Some Edmonton drivers are complaining about road conditions following a vote by city council in the fall to discontinue use of calcium chloride, and stick to sand, snow plows, and salt.

A city councillor says not even calcium chloride would have helped improve Edmonton road conditions after a heavy snowfall and cold spell.

Ward 9 Coun. Tim Cartmell, who voted last fall to scrap the chemical, said calcium chloride wouldn’t have made a difference on recent road conditions given the snowfall.

“It’s not effective when it gets this cold. It essentially hits the ground and might melt stuff for a brief moment – and then it all freezes it makes things worse quite frankly,” he told CTV News Edmonton.

In the 54 hours between 6 a.m. on Dec. 8 and noon on Friday, 548 crashes had been reported to Edmonton Police Service.

Twenty-four people were injured in the incidents, including two students and a civilian driver when a sedan and a school bus collided on Thursday.

“It’s really bad out there. And I think they need to take a different approach to this road cleaning technique that they’re using,” commented motorist Wally Fakhreddine.

In a statement to CTV News Edmonton, the city said crews had been "working around the clock," applying sand multiple times to intersections, hills and roads. 

"During snow events and extreme cold temperatures like we're currently experiencing, crews expect to disperse thousands of tonnes of sand on City roadways, and this will continue throughout the weekend and next week's cold snap." 

However, Fakhreddine said: “I’m no expert, but I think the calcium chloride helped, to be honest with you. In my opinion, they’re in worse condition this year."

Another driver, Stacey Castor, agreed.

“I preferred the calcium chloride because it made the roads a lot safer,” he commented.

“Yeah it might have done a little bit of damage to the trucks on the bottom or the vehicles, but I agreed with them using that calcium.”

In response to public complaints about Edmonton’s road conditions, Cartmell added it wasn’t realistic to expect roads to be perfectly cleaned.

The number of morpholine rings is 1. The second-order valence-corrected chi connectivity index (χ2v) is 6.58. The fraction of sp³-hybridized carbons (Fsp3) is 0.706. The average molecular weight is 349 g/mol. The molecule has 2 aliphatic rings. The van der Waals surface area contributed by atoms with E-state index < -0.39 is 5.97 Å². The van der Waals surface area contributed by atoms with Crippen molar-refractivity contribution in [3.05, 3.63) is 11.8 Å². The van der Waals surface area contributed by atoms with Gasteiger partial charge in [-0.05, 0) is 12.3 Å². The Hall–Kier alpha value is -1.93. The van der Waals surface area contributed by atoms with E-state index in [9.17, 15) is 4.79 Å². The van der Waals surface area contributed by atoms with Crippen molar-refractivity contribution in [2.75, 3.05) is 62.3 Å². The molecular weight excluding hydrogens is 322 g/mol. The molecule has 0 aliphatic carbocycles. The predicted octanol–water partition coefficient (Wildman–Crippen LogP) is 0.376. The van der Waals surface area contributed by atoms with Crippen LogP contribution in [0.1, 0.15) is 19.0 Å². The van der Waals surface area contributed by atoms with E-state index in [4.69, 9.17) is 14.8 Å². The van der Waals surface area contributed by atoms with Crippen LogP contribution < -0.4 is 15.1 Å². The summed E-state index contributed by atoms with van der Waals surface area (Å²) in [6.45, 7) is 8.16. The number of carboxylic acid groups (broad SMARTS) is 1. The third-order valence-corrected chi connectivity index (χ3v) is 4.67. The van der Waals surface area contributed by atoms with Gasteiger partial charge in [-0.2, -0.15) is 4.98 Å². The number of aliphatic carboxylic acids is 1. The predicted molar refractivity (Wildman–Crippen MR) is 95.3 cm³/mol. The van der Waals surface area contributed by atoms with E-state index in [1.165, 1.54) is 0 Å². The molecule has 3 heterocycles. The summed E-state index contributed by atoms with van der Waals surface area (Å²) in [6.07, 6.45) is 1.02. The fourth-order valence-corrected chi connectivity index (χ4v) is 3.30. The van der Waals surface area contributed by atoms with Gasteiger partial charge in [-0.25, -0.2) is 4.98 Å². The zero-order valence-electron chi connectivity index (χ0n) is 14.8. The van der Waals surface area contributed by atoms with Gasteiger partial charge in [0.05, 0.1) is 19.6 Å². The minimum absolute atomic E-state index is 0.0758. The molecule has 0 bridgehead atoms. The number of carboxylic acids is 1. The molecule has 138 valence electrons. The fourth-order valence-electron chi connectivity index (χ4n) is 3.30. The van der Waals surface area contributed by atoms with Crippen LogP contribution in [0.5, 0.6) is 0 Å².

“The idea we’d get the roads to the same condition they are in the middle of July within a day or two within a snowstorm and a deep freeze is simply not practical,” he said.

Currently, the city uses sand, snow plows and salt to keep streets cleared in order of priority. Cartmell said he supports reexamining the city’s former road-clearing techniques, including mixing salt and sand.

The roads will be clear of snow next time city council is set to discuss Edmonton’s winter street-clearing plans in June.

Is the @CityofEdmonton going to out ANY sand down on the ice rinks that are our intersections ??? I just saw two accidents on 178st :(.

The City can do much better @AndrewKnack - not sure why it's handled so poorly evey snowfall. Every. Darn. Snowfall. #yeg

— Dewayna (@dewayna44) January 9, 2020

Typically the process is to clear the roads of snow before applying sand and if additional snow is expected, sanding prior to the snowfall is quite ineffective. The other challenge is the effectiveness of sand (or any solution) in temperatures below -20. They will be and may have

— Andrew Knack (@AndrewKnack) January 10, 2020

already put down sand now but the other issue that comes up is that it doesn’t take much to have the sand pushed out of the main driving lanes. At speeds of 50km/h or more, it typically takes about 8-13 vehicles driving over sand to push the majority of it out of where our tires

— Andrew Knack (@AndrewKnack) January 10, 2020

With a report from CTV News Edmonton’s Nicole Weisberg